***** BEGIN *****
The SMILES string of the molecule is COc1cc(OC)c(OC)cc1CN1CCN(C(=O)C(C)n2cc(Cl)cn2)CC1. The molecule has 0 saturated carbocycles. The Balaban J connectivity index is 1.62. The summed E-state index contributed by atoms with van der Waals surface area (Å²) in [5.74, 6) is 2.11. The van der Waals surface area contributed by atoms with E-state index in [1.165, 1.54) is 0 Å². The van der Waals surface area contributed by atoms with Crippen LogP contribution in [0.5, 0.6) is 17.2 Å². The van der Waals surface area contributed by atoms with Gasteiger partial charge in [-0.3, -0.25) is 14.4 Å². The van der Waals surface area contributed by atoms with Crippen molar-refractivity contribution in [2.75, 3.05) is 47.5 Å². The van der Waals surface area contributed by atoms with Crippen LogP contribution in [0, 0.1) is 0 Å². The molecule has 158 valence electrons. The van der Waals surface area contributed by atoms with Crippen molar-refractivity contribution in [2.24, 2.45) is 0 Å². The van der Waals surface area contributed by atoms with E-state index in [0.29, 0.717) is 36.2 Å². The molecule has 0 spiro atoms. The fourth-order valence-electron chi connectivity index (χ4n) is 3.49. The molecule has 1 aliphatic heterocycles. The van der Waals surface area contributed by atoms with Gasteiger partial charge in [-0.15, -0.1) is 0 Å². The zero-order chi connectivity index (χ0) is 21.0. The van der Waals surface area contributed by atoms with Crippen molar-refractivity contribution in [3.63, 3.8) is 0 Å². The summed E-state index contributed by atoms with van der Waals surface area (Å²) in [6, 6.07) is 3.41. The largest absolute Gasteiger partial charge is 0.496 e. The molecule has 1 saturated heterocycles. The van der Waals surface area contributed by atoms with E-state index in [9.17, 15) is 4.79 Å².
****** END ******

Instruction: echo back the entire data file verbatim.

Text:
The SMILES string of the molecule is COc1cc(OC)c(OC)cc1CN1CCN(C(=O)C(C)n2cc(Cl)cn2)CC1. The molecule has 0 saturated carbocycles. The Balaban J connectivity index is 1.62. The summed E-state index contributed by atoms with van der Waals surface area (Å²) in [5.74, 6) is 2.11. The van der Waals surface area contributed by atoms with E-state index in [1.165, 1.54) is 0 Å². The van der Waals surface area contributed by atoms with Crippen LogP contribution in [0.5, 0.6) is 17.2 Å². The van der Waals surface area contributed by atoms with Gasteiger partial charge in [-0.3, -0.25) is 14.4 Å². The van der Waals surface area contributed by atoms with Crippen molar-refractivity contribution in [2.75, 3.05) is 47.5 Å². The van der Waals surface area contributed by atoms with Crippen LogP contribution in [0, 0.1) is 0 Å². The molecule has 158 valence electrons. The van der Waals surface area contributed by atoms with Crippen molar-refractivity contribution in [2.24, 2.45) is 0 Å². The van der Waals surface area contributed by atoms with E-state index in [0.29, 0.717) is 36.2 Å². The molecule has 0 spiro atoms. The fourth-order valence-electron chi connectivity index (χ4n) is 3.49. The molecule has 1 aliphatic heterocycles. The van der Waals surface area contributed by atoms with Gasteiger partial charge in [-0.15, -0.1) is 0 Å². The zero-order chi connectivity index (χ0) is 21.0. The van der Waals surface area contributed by atoms with Crippen molar-refractivity contribution in [3.63, 3.8) is 0 Å². The summed E-state index contributed by atoms with van der Waals surface area (Å²) in [6, 6.07) is 3.41. The largest absolute Gasteiger partial charge is 0.496 e. The molecule has 1 saturated heterocycles. The van der Waals surface area contributed by atoms with E-state index in [9.17, 15) is 4.79 Å².